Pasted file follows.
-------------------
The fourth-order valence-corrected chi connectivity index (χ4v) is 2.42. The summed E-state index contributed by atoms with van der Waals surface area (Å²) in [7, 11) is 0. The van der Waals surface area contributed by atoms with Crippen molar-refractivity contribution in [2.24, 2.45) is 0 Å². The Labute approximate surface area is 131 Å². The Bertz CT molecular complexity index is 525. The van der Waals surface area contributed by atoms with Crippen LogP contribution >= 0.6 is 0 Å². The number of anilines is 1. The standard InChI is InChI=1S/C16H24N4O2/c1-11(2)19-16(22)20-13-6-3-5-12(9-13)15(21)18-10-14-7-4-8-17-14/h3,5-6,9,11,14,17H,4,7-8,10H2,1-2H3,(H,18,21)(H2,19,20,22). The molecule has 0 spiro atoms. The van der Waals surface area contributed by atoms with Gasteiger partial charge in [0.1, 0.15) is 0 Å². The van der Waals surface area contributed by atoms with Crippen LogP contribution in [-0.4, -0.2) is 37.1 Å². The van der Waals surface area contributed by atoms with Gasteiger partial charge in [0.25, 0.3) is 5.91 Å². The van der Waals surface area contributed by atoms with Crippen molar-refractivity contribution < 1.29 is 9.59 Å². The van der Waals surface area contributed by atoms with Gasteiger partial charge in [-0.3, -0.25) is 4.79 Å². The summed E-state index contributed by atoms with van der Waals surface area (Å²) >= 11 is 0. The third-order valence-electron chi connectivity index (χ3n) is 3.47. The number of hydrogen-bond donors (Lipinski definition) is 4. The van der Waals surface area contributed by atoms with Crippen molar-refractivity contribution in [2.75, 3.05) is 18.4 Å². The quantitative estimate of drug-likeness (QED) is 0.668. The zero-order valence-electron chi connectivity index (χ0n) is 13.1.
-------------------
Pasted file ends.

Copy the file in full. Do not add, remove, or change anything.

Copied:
The fourth-order valence-corrected chi connectivity index (χ4v) is 2.42. The summed E-state index contributed by atoms with van der Waals surface area (Å²) in [7, 11) is 0. The van der Waals surface area contributed by atoms with Crippen molar-refractivity contribution in [2.24, 2.45) is 0 Å². The Labute approximate surface area is 131 Å². The Bertz CT molecular complexity index is 525. The van der Waals surface area contributed by atoms with Crippen LogP contribution >= 0.6 is 0 Å². The number of anilines is 1. The standard InChI is InChI=1S/C16H24N4O2/c1-11(2)19-16(22)20-13-6-3-5-12(9-13)15(21)18-10-14-7-4-8-17-14/h3,5-6,9,11,14,17H,4,7-8,10H2,1-2H3,(H,18,21)(H2,19,20,22). The molecule has 0 spiro atoms. The van der Waals surface area contributed by atoms with Gasteiger partial charge in [0.1, 0.15) is 0 Å². The van der Waals surface area contributed by atoms with Crippen LogP contribution in [-0.4, -0.2) is 37.1 Å². The van der Waals surface area contributed by atoms with Gasteiger partial charge in [0.25, 0.3) is 5.91 Å². The van der Waals surface area contributed by atoms with Crippen molar-refractivity contribution < 1.29 is 9.59 Å². The van der Waals surface area contributed by atoms with Gasteiger partial charge in [-0.3, -0.25) is 4.79 Å². The summed E-state index contributed by atoms with van der Waals surface area (Å²) >= 11 is 0. The third-order valence-electron chi connectivity index (χ3n) is 3.47. The number of hydrogen-bond donors (Lipinski definition) is 4. The van der Waals surface area contributed by atoms with Crippen molar-refractivity contribution in [2.75, 3.05) is 18.4 Å². The quantitative estimate of drug-likeness (QED) is 0.668. The zero-order valence-electron chi connectivity index (χ0n) is 13.1.